SFARI has invested in building a variety of online data-visualization tools to help scientists mine the data for as much research gold as possible. The Genotypes and Phenotypes in Families tool, developed by SFARI Investigator Ivan Iossifov of Cold Spring Harbor Laboratory and his collaborators, helps users search for gene variants and explore behavioral data and medical histories of participants in the SSC, Simons Searchlight and SPARK. SFARI Viewer — developed by the company Frameshift Genomics in collaboration with SFARI’s informatics group and a team led by SFARI Investigator Gabor Marth of the University of Utah — allows researchers to interact dynamically with SSC and SPARK data, filtering them according to a wide array of options. Additionally, the cloud-based WuXi NextCODE SSC portal (which was not directly funded by SFARI) offers yet another way for researchers to visualize and analyze SSC data.
The informatics team’s role extends far beyond helping researchers access and analyze the datasets. The team is involved in nearly every stage of the process of preparing and distributing the datasets, from filtering out errors to predicting the impact of genetic variants to integrating genomic and phenotypic data. “Many people participate in making sure the datasets are the highest quality we can reasonably make them before they are distributed to the research community,” says Alex Lash, the foundation’s chief informatics officer.
Over the years, this direct stewardship has allowed SFARI to ensure that the datasets uphold the highest standards of quality and privacy, while simultaneously remaining flexible enough to meet the ever-expanding needs of autism researchers.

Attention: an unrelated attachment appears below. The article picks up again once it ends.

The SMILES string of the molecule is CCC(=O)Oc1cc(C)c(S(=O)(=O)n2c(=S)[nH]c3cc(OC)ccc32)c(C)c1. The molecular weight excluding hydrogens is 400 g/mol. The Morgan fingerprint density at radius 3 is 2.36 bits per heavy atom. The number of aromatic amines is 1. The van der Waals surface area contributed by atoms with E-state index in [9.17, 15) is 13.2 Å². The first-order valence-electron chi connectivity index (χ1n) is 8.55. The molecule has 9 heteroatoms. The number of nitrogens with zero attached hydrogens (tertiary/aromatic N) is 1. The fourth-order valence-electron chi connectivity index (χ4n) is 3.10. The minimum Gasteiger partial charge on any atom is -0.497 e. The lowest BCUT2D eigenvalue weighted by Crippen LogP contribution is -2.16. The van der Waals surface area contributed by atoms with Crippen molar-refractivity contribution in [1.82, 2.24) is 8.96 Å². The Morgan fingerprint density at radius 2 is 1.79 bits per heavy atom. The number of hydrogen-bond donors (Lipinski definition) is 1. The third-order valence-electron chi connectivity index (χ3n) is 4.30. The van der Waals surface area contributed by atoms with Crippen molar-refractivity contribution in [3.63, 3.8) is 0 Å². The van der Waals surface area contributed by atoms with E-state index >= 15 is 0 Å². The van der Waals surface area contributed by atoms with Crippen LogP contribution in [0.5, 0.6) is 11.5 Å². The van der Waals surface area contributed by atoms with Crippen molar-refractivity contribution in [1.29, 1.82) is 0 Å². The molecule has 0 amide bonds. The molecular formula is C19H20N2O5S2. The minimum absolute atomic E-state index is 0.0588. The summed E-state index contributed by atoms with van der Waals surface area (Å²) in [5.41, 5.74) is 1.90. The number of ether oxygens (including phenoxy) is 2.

Once a research group has performed a study using SFARI data, the informatics team works to integrate the group’s discoveries into the existing datasets, continually enriching each dataset with new information. This process means that even the SSC, which stopped enrolling new families years ago, remains “a gift that keeps giving,” says Marta Benedetti, a senior scientist at SFARI. “There’s so much that has come out and so much that can still be mined from this dataset.”
Although in all cases the identity of the individuals in the datasets is kept strictly private, SPARK participants, if they agree, may be recontacted by researchers if they wish to know about follow-up studies for which they are eligible. So far, “the response from the cohort has been fantastic,” Benedetti says.
Recently, this SPARK ‘research match’ program enabled a team led by Jacob Michaelson, an autism researcher at the University of Iowa, to contact about 5,000 families for a survey on common problems in autism, such as sleep disruptions, eating disorders and gastrointestinal problems.
“Working on our own, I’d probably be at the end of my career before I’d be able to collect this much data,” Michaelson says. The research match program is a “game-changer,” he says. “It’s the kind of infrastructure no lab could hope to have on its own.”
SFARI owes a special debt of gratitude to the families who have allowed their data to be used, says Casey White-Lehman, a supervisor and senior project manager for several SFARI cohorts. “Without them, we wouldn’t have any of these cohorts,” she says. “Some have been engaged with us for a decade, and we’re humbled and grateful that they’re willing to share their time with us.”